Most participants remain light with regard to their activity across the Atlantic, though they did not deny the existence of opportunities. Simon comments: “Europe, especially the Scandinavian countries, are huge users of the wireless and mobile application. We are seeing some leading companies coming out of Scandinavia in that sector. On the life sciences side, you see a lot of startups because the universities and the government agencies over there are actively funding basic research”.
Simon says “a common construct” for US participation in the European venture market “is maybe having US headquarters, with research and development in Europe. Or if not that, you might have a dual listing when the company goes public. It's probably less common now given that the European markets have failed to materialize, and NASDAQ is still preferred”.
Simon's Alta Partners itself has a stake in a semiconductor company in the UK, and a semiconductor-processing company in Sweden with US headquarters in Boston. In both these cases, he says, Alta “came in shortly after the first round. So we were the US validator. We can help them get into the US market or get into other markets, or help them with some additional management.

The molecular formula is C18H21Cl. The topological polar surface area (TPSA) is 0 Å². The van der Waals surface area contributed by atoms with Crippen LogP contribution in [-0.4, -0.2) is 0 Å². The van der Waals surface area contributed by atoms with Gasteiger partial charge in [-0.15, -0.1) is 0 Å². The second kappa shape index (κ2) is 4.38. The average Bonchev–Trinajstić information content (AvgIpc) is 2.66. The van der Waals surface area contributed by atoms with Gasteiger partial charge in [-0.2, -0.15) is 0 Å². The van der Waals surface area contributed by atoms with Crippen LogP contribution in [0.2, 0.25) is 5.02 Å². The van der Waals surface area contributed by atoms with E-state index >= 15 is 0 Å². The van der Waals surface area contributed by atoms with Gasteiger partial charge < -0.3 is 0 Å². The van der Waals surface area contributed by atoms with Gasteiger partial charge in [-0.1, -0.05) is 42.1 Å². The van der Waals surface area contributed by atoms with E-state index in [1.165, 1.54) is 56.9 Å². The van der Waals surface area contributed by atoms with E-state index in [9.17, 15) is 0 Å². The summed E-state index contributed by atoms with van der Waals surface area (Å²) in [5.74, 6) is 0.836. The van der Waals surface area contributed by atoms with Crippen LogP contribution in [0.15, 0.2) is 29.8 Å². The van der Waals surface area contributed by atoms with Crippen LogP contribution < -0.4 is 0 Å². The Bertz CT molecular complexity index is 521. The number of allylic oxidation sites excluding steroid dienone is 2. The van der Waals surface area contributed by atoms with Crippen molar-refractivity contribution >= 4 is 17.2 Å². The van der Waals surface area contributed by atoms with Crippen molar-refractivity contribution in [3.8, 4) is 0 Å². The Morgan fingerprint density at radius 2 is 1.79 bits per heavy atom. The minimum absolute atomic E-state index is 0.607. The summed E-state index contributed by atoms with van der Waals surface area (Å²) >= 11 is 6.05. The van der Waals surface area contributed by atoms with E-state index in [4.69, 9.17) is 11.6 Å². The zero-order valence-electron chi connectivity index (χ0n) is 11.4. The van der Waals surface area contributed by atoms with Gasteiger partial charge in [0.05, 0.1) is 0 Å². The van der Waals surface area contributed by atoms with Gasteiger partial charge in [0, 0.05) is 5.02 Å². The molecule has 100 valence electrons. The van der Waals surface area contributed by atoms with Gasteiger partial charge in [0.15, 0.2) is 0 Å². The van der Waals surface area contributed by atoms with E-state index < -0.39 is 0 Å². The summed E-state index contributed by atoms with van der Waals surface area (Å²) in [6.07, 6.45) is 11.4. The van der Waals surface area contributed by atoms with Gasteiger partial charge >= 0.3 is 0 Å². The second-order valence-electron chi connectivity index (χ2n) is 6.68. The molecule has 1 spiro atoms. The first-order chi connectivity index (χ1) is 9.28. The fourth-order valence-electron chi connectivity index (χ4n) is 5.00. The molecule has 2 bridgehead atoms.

You can't go into financing a business without a belief that says, ‘I can make this company stand alone'
Bowsher, whose firm has done two direct investments in European companies, points out that part of InterWest's reluctance to venture forth in Europe and other outside markets is a general lack of familiarity with regions far removed – both geographically and culturally – from Sand Hill Road. “We joke our foreign investment strategy is our Texas office”, Bowsher says. “Having an office there and investing there feels different enough to us. We find the prospect of opening an office in another country intimidating right now. There are very few globally based venture capital firms with multiple offices in multiple countries. That model has not proven itself in the past, though there are certainly exceptions. We think about China or we think about Europe in more of an ad-hoc or one-off basis”.
But by no means does Bowsher feel his firm's presence had anything to do with validation – long-term, the entrepreneurs wanted to work with a US venture firm. “We are closest to those markets, we understand them best, and we should be able to be particularly helpful to them in attacking those markets. In addition, ultimately both companies want to be listed on the US stock exchange. One of the challenges for us long-term is that the best companies start right next to the most attractive markets. And for a long time, all the most attractive markets were here in the US”.
US Venture Partners (USVP)